Amazon Offers Readers Kindle Editions of Purchased Print Books for $2.99 or Less

UPDATE: Amazon has confirmed to Digital Book World that HarperCollins is participating in the MatchBook program, along with Amazon Publishing and Kindle Direct Publishing, Amazon’s self-publishing arm.

From a press email: “You can see HarperCollins is participating, and Amazon Publishing and KDP are also participating. We expect to add many more over time.”

[Press Release]

Introducing “Kindle MatchBook”: Soon Customers Will Be Able to Purchase Kindle Editions of Print Books Purchased from Amazon—Past, Present and Future—for $2.99 or Less

Over 10,000 books already enrolled from authors such as Ray Bradbury, Michael Crichton, Blake Crouch, James Rollins, Jodi Picoult, Neil Gaiman, Marcus Sakey, Wally Lamb, Jo Nesbo, Neal Stephenson, and J.A. Jance, among many others

Today’s announcement is also a call to all authors and publishers to enroll their books in Kindle MatchBook—offering customers great value while adding a new revenue stream

Kindle MatchBook is the latest in a series of customer benefits exclusive to the Amazon ecosystem of digital content

Amazon today introduced Kindle MatchBook, a new benefit that gives customers the option to buy—for $2.99, $1.99, $0.99, or free—the Kindle edition of print books they have purchased new from Amazon. Print purchases all the way back to 1995—when Amazon first opened its online bookstore—will qualify once a publisher enrolls a title in Kindle MatchBook. Over 10,000 books will already be available when Kindle MatchBook launches in October, including best sellers like I Know This Much Is True by Wally Lamb, The Art of Racing in the Rain by Garth Stein, The Thorn Birds by Colleen McCullough, A Prayer for Owen Meany by John Irving and The Hangman’s Daughter by Oliver Pötzsch, with many more titles to be added over time. Customers can learn more by visiting

“If you logged onto your CompuServe account during the Clinton administration and bought a book like Men Are from Mars, Women Are from Venus from Amazon, Kindle MatchBook now makes it possible for that purchase—18 years later—to be added to your Kindle library at a very low cost,” said Russ Grandinetti, Vice President of Kindle Content. “In addition to being a great new benefit for customers, this is an easy choice for publishers and authors who will now be able to earn more from each book they publish.”

Bundling print and digital has been one of the most requested features from customers. With Kindle MatchBook, they can keep their favorite book on their shelf, and have a copy in their digital library for reading, perhaps re-reading it with features like X-Ray and Popular Highlights.

“I love this idea. It’s simple, brilliant, and good for everybody,” said best-selling author Marcus Sakey. “I love to have print books on my shelf, but I love reading my Kindle on the go, and there are plenty of titles I’d like both ways. It’s ridiculous to ask readers to pay full retail twice for the same book.”

Kindle MatchBook features include:

Kindle editions at a great price: Amazon customers who purchase or have purchased qualifying print books can get the Kindle edition for prices that are typically $2.99, $1.99, $0.99, or free.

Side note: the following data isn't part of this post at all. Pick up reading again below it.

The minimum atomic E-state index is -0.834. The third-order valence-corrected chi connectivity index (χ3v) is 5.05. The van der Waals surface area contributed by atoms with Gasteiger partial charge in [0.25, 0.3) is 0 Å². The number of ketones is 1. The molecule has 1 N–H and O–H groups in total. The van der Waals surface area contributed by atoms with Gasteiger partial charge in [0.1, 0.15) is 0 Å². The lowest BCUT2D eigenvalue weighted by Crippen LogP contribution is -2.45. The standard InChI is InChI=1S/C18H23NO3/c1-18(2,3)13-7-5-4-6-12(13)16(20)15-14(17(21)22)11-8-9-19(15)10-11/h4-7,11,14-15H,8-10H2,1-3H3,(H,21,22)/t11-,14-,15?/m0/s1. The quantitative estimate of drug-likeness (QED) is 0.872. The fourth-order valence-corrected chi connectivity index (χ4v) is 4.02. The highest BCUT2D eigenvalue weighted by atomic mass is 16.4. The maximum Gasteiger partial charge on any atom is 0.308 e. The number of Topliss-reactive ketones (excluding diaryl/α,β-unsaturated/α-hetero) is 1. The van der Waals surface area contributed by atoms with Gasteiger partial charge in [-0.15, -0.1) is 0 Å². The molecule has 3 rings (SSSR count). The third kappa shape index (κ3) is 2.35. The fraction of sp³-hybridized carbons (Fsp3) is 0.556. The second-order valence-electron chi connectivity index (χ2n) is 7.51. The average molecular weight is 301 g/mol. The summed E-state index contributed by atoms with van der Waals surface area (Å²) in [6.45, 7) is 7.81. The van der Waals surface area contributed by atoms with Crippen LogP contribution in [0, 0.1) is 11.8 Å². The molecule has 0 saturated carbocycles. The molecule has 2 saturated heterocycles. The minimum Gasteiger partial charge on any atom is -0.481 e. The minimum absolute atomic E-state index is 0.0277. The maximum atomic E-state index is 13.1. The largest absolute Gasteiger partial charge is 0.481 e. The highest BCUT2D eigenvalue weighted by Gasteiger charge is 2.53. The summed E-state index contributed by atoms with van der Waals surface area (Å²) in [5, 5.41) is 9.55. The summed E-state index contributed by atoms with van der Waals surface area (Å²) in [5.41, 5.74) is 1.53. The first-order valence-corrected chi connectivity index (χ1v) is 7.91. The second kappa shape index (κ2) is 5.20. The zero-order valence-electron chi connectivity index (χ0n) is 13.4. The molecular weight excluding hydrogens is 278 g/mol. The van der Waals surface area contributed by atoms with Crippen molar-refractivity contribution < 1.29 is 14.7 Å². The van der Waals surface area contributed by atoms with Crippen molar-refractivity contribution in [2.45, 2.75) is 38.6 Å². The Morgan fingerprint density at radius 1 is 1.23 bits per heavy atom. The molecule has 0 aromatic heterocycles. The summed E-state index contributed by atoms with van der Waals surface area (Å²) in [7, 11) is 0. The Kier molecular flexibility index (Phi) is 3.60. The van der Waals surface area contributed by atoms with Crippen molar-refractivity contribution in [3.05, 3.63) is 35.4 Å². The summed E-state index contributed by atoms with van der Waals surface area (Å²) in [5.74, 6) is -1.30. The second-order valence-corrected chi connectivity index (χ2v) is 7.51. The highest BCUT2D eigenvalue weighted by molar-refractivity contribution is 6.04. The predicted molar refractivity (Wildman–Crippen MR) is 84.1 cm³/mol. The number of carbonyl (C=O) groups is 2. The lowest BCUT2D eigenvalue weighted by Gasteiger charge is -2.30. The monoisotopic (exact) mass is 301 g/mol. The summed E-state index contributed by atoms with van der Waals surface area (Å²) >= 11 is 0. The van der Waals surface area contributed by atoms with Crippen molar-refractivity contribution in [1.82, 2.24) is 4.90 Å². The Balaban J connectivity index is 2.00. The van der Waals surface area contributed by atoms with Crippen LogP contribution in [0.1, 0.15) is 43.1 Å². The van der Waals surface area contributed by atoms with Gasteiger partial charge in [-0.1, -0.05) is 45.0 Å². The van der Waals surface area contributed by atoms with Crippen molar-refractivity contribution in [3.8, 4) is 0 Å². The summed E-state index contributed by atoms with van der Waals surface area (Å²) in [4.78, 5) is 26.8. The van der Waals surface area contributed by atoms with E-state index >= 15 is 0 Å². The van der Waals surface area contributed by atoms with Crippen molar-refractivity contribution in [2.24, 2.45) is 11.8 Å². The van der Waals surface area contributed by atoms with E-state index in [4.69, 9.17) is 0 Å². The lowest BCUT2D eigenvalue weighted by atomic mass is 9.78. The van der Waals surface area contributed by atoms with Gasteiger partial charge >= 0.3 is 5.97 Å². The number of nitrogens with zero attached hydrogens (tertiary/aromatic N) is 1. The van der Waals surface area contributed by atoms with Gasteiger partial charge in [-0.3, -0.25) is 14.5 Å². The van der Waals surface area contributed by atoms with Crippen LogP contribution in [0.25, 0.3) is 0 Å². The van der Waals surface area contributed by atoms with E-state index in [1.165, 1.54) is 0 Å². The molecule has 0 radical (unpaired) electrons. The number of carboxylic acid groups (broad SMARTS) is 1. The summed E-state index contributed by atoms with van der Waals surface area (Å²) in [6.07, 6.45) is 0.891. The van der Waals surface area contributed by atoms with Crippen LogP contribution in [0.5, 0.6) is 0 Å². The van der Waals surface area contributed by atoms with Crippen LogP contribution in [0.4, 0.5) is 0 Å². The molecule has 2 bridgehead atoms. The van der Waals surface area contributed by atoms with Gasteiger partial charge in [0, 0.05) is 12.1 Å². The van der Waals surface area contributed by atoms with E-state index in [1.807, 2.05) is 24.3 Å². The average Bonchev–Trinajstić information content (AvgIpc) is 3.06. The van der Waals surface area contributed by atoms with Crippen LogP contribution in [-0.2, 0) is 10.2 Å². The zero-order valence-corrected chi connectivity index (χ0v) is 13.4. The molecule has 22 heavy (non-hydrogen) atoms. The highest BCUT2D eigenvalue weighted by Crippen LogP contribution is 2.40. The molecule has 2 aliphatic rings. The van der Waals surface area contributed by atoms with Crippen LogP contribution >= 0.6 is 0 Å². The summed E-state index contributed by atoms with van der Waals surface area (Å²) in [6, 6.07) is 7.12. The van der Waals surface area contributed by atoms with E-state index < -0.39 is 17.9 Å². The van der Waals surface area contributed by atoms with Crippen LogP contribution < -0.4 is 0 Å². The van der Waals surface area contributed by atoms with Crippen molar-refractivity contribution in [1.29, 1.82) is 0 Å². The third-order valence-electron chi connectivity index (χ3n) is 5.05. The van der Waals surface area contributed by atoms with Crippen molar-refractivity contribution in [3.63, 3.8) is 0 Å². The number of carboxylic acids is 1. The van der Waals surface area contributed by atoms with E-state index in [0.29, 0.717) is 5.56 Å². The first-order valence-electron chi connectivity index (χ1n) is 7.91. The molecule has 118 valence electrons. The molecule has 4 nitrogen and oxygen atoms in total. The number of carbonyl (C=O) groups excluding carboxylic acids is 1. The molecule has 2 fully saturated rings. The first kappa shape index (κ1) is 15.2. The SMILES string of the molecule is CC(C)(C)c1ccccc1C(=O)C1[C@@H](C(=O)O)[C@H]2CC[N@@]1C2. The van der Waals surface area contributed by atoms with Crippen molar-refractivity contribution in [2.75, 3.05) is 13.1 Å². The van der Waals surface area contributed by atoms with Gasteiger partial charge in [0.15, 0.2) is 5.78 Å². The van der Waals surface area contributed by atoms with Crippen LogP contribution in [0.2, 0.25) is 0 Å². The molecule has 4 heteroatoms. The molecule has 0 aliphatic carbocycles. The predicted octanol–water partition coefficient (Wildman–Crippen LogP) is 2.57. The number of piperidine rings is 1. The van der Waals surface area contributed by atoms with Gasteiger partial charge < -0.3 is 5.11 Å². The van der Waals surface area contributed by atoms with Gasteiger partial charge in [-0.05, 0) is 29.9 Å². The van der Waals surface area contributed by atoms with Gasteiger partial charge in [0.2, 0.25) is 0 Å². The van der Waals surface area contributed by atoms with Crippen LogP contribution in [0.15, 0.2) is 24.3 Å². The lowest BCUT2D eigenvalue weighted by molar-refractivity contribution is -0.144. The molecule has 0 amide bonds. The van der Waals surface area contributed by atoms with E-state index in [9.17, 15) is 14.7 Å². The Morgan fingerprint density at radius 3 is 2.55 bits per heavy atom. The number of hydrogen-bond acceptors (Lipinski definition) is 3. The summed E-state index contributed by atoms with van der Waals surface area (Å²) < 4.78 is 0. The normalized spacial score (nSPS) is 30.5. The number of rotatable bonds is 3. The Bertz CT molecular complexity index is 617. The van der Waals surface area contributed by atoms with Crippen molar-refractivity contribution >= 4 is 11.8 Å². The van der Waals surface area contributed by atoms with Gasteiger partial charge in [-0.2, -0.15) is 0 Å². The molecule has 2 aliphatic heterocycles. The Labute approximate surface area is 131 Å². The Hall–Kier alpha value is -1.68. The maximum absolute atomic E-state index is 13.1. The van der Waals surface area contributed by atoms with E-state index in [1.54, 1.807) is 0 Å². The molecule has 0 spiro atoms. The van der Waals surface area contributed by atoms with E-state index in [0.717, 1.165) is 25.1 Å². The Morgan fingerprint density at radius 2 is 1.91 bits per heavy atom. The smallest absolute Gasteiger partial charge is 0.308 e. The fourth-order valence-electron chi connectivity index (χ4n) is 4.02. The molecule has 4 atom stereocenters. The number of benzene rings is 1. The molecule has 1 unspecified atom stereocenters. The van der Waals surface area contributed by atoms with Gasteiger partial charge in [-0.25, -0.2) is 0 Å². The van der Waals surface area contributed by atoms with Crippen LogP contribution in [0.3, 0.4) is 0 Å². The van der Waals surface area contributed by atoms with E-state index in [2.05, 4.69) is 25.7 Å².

For book purchases dating back to 1995: Print purchases all the way back to 1995—when Amazon first opened its online bookstore—will qualify once a publisher enrolls a title in Kindle MatchBook.
Easy discovery: Readers can easily look up their entire print book order history to discover which of their past purchases are enrolled in Kindle MatchBook.
Popular Kindle-only features: As with regular purchases, Kindle MatchBook titles have unique features such as Whispersync, Popular Highlights, and X-Ray.
Read anywhere capabilities: In addition to Amazon’s best-selling Kindle devices, customers can download a free Kindle reading app for iPhone, iPad, Android tablets and phones, PC or Mac and start building their Kindle library today.

Kindle MatchBook will launch with books from Ray Bradbury, Michael Crichton, Blake Crouch, James Rollins, Jodi Picoult, Neil Gaiman, Marcus Sakey, Wally Lamb, Jo Nesbo, Neal Stephenson, and J.A. Jance, among others. In addition, Amazon Publishing will include all its titles in Kindle MatchBook. Authors and publishers using Kindle Direct Publishing (KDP) can enroll their books in the program today by visiting

About, Inc. (NASDAQ:AMZN), a Fortune 500 company based in Seattle, opened on the World Wide Web in July 1995 and today offers Earth’s Biggest Selection., Inc. seeks to be Earth’s most customer-centric company, where customers can find and discover anything they might want to buy online, and endeavors to offer its customers the lowest possible prices. and other sellers offer millions of unique new, refurbished and used items in categories such as Books; Movies, Music & Games; Digital Downloads; Electronics & Computers; Home & Garden; Toys, Kids & Baby; Grocery; Apparel, Shoes & Jewelry; Health & Beauty; Sports & Outdoors; and Tools, Auto & Industrial. Amazon Web Services provides Amazon’s developer customers with access to in-the-cloud infrastructure services based on Amazon’s own back-end technology platform, which developers can use to enable virtually any type of business. Kindle Paperwhite is the most-advanced e-reader ever constructed with 62% more pixels and 25% increased contrast, a patented built-in front light for reading in all lighting conditions, extra-long battery life, and a thin and light design. The new latest generation Kindle, the lightest and smallest Kindle, now features new, improved fonts and faster page turns. Kindle Fire HD features a stunning custom high-definition display, exclusive Dolby audio with dual stereo speakers, high-end, laptop-grade Wi-Fi with dual-band support, dual-antennas and MIMO for faster streaming and downloads, enough storage for HD content, and the latest generation processor and graphics engine — and it is available in two display sizes — 7” and 8.9”. The large-screen Kindle Fire HD is also available with 4G wireless. The all-new Kindle Fire features a 20% faster processor, 40% faster performance, twice the memory, and longer battery life.